Just need to better understand the "max pressure 19,200psi" side of things now........
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Re: Lead casting 357 what breinel hardness?

Postby GasGuzzler » 19 Dec 2020 12:08

Pressure and fit are the considerations for a cast bullet. FPS is merely a result. I'm really don't know what "hard cast" means but I suspect most people would see leading from a non-GC bullet at the pressure required get to 1600 FPS.
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Re: Lead casting 357 what breinel hardness?

Postby severnsider » 19 Dec 2020 16:27

GasGuzzler wrote:Pressure and fit are the considerations for a cast bullet. FPS is merely a result. I'm really don't know what "hard cast" means but I suspect most people would see leading from a non-GC bullet at the pressure required get to 1600 FPS.


Yes, thanks - I'm beginning to be less concerned about the velocity. Fit seems good to me (after examining recovered projectiles which have been sent out at <1000 fps) and I take your point about FPS being merely the result. I was under the impression that leading was likely to occur at velocities above around 1200fps, but the sources of that information have never indicated what hardness of bullet was involved, so really only part of the story.

The Rossi shoots very nicely with a lighter bullet; certainly better with a TC rather than a RN, and at MVs of between 1200 and 1400 fps. I just didn't want to risk leading if the advice was that those speeds were excessive for a good-fitting, non-GC bullet.
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Re: Lead casting 357 what breinel hardness?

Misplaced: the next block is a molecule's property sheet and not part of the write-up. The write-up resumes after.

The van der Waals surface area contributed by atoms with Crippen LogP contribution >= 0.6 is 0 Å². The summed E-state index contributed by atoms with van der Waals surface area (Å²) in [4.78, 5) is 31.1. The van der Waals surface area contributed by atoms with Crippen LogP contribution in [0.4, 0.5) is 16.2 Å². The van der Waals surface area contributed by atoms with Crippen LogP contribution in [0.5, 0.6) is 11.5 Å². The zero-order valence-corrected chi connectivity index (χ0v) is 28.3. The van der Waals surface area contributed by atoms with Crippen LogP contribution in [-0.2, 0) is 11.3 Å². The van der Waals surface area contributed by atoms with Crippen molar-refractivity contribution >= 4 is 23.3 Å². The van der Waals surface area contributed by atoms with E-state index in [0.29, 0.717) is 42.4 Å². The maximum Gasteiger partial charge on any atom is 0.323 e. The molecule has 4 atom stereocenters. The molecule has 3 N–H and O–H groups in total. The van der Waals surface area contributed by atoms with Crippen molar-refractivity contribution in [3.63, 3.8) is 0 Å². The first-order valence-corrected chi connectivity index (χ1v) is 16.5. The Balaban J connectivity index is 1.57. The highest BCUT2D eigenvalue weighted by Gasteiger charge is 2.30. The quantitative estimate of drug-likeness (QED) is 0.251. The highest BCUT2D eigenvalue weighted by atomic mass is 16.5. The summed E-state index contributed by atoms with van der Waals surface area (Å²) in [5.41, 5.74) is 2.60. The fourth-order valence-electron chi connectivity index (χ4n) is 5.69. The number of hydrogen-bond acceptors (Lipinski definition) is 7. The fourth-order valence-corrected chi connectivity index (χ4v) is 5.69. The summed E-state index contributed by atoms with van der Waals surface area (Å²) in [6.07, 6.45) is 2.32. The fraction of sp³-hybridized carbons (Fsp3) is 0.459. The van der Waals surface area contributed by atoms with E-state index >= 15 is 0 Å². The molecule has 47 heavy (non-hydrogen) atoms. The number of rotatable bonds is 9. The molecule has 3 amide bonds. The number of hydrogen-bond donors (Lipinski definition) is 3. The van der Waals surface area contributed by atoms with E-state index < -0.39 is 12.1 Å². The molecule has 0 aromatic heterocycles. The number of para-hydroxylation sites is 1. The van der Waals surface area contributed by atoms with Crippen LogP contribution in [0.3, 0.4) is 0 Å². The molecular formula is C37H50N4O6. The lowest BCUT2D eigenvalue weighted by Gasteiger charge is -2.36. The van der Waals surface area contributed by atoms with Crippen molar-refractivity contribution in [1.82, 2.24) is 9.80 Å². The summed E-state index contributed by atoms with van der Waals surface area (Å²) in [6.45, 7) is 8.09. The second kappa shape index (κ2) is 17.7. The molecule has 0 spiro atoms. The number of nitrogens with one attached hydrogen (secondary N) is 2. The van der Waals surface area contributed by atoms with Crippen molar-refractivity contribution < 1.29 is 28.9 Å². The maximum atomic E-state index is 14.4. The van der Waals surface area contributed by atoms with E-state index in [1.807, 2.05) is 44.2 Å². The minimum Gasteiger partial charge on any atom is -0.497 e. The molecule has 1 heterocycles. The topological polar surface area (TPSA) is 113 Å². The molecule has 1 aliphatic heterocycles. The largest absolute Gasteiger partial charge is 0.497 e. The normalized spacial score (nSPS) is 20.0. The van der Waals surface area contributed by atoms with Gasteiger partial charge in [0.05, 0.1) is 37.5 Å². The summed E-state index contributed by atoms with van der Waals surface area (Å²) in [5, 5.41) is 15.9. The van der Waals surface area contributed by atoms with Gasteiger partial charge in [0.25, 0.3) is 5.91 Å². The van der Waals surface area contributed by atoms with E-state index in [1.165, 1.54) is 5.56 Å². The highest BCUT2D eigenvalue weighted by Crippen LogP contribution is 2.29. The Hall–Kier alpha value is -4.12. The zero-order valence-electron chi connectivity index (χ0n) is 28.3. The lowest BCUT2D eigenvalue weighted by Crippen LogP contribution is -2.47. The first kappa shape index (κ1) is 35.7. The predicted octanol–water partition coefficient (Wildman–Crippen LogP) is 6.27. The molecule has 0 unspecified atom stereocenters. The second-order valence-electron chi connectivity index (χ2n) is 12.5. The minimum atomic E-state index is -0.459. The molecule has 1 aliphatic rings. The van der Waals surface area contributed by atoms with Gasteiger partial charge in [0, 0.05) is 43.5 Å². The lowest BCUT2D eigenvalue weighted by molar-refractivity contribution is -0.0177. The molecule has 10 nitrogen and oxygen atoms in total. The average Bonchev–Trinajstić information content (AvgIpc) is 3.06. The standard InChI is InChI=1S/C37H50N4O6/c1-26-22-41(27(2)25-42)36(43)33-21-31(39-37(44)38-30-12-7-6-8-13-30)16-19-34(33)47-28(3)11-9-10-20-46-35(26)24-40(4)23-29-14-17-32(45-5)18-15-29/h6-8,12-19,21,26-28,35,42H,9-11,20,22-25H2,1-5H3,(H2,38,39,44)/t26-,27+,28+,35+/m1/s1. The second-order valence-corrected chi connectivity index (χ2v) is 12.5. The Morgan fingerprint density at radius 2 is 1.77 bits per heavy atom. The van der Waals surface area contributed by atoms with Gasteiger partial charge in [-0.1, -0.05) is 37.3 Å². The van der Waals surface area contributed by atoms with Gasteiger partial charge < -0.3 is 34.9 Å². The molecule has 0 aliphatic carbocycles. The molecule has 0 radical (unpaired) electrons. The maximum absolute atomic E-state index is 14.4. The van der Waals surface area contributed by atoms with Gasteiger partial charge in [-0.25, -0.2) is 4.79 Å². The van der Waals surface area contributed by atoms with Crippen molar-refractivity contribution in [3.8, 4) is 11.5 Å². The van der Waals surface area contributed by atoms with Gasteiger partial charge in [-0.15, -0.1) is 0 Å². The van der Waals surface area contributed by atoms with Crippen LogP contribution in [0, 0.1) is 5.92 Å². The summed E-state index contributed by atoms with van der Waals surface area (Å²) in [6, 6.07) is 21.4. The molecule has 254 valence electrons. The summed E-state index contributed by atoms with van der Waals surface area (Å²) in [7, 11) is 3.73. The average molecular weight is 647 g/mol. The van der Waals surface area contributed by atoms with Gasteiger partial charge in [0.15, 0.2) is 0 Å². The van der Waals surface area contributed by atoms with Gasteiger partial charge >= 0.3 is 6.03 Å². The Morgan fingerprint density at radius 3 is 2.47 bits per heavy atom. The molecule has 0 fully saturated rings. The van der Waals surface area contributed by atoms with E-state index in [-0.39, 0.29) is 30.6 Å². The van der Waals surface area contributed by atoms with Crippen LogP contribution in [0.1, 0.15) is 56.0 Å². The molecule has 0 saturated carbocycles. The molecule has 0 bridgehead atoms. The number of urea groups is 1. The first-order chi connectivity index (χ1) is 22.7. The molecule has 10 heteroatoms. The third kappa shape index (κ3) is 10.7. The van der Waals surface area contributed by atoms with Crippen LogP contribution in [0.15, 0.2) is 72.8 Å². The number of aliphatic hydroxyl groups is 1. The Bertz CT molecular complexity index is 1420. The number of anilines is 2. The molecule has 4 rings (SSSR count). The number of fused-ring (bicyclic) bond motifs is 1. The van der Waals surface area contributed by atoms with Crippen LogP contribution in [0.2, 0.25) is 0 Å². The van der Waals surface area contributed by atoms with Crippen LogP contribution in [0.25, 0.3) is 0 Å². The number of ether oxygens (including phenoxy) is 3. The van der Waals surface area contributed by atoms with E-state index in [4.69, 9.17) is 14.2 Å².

Postby Ohio3Wheels » 19 Dec 2020 16:41

Wipe the bore and take a look with a fairly bright light. If you're getting leading you'll see it a streaks in the bore. I'm thinking that if those 125s are a decent fit you're probably okay. My '92 seems to prefer 358 to 359 depending on the amount of bearing surface.

I have the Lyman mold for the 125 truncated cone. Used a lot of them in the 9mm, but never tried them in the 357s. I may have to cast a few and give them a try.

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Re: Lead casting 357 what breinel hardness?

Postby severnsider » 20 Dec 2020 02:34

Thanks O3W.
The bore is shiny and bright and I don't see any signs of leading. I have found that the truncated cones in both 125gr and 158gr (both sized at .358") work far better in my Rossi than the RNFP type.
I don't cast my own but I think these bullets are a little different in dimensions to the Lee type (based on measurements that I have made compared to the dimensions for the Lee given in "Quickload").
I have not yet tried the 140gr truncated cone, but I'm guessing there would be very little difference in performance.
The one thing that I have learned in the past couple of years is that the Rossi with its 1:30" twist really does seem to appreciate the lighter bullets being sent downrange at a good speed in excess of 1200fps.